New Baden United Methodist Church has been a history of struggle, strife, pain, joy, fellowship, and service. Above all, it has been a history of a faithful congregation of the people of God. Yes, there has been strife and turmoil in New Baden as there is with any congregation that tries to be faithful to the gospel of Jesus Christ. Yes, there have been years of uncertainty, but the history of the New Baden United Methodist Church is a history that must continue to be retold. Faith means continuing to be the people of God while in the midst of adversity.
The words of B. H. Hertenstein, Treasurer of the Methodist Episcopal Church of New Baden in 1923, are words that will forever echo the faith of the New Baden United Methodist Church. In his treasurer's report he says, "But we do not want to glory in our own achievements but are more than willing to give all of the glory to the giver of every good and perfect gift for the glorious things He hath done for us." History at the New Baden United Methodist Church has only just begun. It is being written on the minds and hearts of the congregation each and every day. The struggles will continue. People will be born, live their lives, and die as a part of the New Baden United Methodist Church. Their history is yet to be told.
New Baden, Illinois is a rural community of 2,500 that sits in the midst of rich, Southern Illinois farm land. The population of New Baden is made up mostly of farmers, coal miners, and federal workers. New Baden was founded on land that was granted to Walter Sawyer, by the United States Government, on September 11, 1838. The original tract of land was 155 acres. The original settlers were from Baden, Germany. Thus, the original name of the town was Baden until December 16, 1882 when the town was incorporated. The rich, German heritage of the original settlers is evident in the homes and churches of New Baden even today.
The Methodist Church was organized July 21, 1902. The first trustees were Rudolph Hertenstein, Charles Harpstrite, Oscar Mitzel, Oscar Harper, Mrs. Barbara Singler, Philip Weiss, Joseph Arbegg, Charles Engelhardt, and Oscar Carney. The name adopted was the Methodist Episcopal Church of New Baden, Illinois. This was set forth in an affidavit by Z.J. Farmer, a minister from Trenton, Illinois, and notarized by George J. Monken, Notary Public, on August 25, 1902. It was recorded with the County Recorder of Deeds on August 26, 1902.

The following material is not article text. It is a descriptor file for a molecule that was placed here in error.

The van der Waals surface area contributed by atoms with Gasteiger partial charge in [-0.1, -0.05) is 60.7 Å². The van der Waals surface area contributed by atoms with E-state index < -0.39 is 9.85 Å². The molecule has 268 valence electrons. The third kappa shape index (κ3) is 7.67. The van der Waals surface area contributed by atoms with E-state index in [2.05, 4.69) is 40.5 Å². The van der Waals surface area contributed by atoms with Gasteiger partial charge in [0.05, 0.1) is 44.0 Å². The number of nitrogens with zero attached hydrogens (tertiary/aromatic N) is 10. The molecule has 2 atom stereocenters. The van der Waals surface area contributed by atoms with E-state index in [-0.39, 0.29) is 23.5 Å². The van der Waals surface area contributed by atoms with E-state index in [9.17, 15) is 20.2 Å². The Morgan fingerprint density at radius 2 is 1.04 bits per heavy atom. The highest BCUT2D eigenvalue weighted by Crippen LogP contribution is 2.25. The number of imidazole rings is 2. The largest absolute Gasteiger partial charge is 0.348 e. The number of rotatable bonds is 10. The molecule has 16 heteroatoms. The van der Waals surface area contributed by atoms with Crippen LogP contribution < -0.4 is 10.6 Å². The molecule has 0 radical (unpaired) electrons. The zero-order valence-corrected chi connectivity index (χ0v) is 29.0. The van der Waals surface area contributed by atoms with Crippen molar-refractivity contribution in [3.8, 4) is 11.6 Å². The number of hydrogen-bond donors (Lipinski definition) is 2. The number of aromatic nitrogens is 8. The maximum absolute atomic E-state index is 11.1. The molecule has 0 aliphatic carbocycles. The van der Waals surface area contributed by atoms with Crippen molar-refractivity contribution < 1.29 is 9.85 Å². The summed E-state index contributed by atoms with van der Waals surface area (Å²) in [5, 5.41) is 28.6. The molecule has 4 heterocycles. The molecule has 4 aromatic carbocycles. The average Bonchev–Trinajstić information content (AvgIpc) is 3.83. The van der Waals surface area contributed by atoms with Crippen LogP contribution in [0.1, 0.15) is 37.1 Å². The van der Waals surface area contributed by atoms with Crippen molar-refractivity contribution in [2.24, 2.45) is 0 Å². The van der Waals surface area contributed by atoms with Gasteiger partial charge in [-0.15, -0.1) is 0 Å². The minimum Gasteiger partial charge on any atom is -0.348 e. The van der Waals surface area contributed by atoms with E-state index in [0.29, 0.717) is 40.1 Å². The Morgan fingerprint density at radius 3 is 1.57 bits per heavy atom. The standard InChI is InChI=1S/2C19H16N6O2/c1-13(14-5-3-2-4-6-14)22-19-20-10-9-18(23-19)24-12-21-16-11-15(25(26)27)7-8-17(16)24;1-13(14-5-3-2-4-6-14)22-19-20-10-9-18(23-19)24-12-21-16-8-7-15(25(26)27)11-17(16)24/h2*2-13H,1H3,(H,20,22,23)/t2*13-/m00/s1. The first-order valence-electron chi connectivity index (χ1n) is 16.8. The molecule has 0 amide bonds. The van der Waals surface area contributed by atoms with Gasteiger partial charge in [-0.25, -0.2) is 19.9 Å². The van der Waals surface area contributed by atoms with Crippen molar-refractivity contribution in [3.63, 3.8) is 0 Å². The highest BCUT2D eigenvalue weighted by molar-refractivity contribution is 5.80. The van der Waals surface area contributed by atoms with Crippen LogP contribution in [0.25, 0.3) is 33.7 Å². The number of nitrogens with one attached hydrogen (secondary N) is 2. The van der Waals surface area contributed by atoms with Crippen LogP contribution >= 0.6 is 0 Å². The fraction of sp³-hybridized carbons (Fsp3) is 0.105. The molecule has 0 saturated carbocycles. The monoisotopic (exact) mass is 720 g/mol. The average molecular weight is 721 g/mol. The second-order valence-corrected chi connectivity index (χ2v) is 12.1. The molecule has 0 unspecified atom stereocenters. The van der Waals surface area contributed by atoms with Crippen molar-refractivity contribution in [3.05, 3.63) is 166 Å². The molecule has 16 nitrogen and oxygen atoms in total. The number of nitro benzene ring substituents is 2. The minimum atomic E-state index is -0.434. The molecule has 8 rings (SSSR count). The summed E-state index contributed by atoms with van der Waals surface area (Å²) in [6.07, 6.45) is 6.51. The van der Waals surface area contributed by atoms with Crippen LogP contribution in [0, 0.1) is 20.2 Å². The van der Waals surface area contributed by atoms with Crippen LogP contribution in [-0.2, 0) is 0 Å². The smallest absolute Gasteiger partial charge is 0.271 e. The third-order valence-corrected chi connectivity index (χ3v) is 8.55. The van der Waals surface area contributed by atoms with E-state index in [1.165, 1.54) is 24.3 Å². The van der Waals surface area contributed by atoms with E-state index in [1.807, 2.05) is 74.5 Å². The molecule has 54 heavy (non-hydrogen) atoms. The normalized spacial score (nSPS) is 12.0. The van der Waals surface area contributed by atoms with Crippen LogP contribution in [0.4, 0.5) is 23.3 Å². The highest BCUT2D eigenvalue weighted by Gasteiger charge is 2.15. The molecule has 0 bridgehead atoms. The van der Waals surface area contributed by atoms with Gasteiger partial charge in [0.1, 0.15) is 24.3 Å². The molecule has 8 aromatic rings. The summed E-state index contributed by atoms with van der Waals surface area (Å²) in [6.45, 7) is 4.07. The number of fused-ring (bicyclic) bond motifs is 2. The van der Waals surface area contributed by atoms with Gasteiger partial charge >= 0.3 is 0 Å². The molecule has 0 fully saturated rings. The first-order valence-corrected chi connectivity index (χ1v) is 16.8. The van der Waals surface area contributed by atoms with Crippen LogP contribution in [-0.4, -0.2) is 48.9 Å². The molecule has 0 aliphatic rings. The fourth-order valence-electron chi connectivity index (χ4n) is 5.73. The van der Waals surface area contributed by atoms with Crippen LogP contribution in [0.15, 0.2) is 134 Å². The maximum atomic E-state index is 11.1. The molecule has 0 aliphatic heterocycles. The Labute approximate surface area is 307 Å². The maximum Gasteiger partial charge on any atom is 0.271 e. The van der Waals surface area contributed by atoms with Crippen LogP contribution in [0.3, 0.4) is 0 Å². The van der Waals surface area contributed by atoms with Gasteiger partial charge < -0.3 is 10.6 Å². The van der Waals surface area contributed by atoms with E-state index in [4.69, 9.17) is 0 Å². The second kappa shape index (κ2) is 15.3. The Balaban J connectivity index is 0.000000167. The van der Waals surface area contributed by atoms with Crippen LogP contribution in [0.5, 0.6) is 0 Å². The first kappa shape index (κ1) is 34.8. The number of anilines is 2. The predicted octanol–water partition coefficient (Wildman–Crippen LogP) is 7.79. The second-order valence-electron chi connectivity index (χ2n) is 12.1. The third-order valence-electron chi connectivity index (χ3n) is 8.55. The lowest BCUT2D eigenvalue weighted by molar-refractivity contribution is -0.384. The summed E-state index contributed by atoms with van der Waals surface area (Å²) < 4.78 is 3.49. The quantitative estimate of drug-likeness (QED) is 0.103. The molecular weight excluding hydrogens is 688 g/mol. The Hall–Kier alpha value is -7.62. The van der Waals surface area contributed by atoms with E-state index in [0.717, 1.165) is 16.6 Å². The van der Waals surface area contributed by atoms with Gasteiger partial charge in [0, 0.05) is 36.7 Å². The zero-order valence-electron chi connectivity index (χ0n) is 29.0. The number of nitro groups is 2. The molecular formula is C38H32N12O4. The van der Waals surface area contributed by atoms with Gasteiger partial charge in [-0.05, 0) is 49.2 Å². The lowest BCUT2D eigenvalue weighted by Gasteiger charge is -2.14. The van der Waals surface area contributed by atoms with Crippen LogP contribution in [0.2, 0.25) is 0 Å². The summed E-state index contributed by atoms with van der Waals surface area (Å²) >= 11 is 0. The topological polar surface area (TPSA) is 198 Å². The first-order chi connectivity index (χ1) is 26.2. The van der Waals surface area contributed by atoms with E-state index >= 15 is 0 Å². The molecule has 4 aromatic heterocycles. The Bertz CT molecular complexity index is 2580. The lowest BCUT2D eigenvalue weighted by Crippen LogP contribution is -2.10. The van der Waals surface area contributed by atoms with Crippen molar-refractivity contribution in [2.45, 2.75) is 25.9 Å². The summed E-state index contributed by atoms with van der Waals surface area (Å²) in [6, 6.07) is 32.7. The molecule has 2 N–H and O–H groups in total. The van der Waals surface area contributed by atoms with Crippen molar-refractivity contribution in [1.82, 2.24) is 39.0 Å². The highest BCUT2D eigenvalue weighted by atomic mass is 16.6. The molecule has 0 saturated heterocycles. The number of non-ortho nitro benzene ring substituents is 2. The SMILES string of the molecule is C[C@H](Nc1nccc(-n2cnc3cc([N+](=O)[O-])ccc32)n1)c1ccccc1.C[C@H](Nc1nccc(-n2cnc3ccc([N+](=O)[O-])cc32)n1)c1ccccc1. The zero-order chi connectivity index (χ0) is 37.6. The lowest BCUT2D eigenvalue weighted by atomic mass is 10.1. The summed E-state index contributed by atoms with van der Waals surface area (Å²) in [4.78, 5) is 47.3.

The original building was used for twenty years until the congregation grew too large for the facility. On April 3, 1922, Rudolph Hertenstein deeded the two lots to the congregation on which the current building now stands. The contract proposal, submitted by H & E Fochtmann, was awarded on July 9, 1922 to build the new church for $12,200.00.
The Official Board of the Methodist Episcopal Church of New Baden petitioned the Board of Home Missions and Church Extension of the Methodist Episcopal church in November of 1922 for a $12,000.00 grant to build the church. On November 29, 1922 the Board of Church Extension appropriated a grant of $1,500.00 to the building project. The Official Board secured a loan of $12,000.00 from Mary C. Gass Mueller of St. Louis, Missouri and started building the church.
The congregation installed pews, windows, lighting fixtures, and various other items for the new church. By the time all was said and done, the finished building project was completed for a cost of $17,252.54.
Mulligans were held to help with the mortgage also. A Mulligan stew was known to make anywhere from $18.00 to $38.00. According to eighty-six-year-old Matthias Berberich, "In 1928 the church was so poor that we couldn't even pay the preacher's salary; it was $9.00 a week. We got together and decided to have a mulligan to get the money. We actually had to have two mulligans to make enough money."
A mulligan stew consists of taking two 50 gallon iron kettles and cooking for four hours. The recipe for mulligan is:
100 lb. of potatoes
50 lb. of carrots
50 lb. of onions
50 lb. of cabbage
50 lb. of mixed vegetables
25 lb. of beef
25 lb. of chicken
At least two people with good taste-buds are also very important. The church has continued to have at least one mulligan a year for the past 68 years.
The organizations of the young church had money-making projects to help defray the costs of the new church. Quilts were made by the Ladies Aid, who did quilting every Thursday and served lunch for 25 cents. The quilts sold for $5.00 to $8.00.
Even though there has been a feeling of instability, the congregation of New Baden has always managed to keep a smile on their face and a song in their heart. In the 1930's the men of the congregation put on the play "A Womanless Wedding." The play featured an all male cast and if you can believe ninety-year-old Vivian Hertenstein, "It was a riot!" This play was performed in neighboring communities, and the proceeds were used to help pay on the church's mortgage.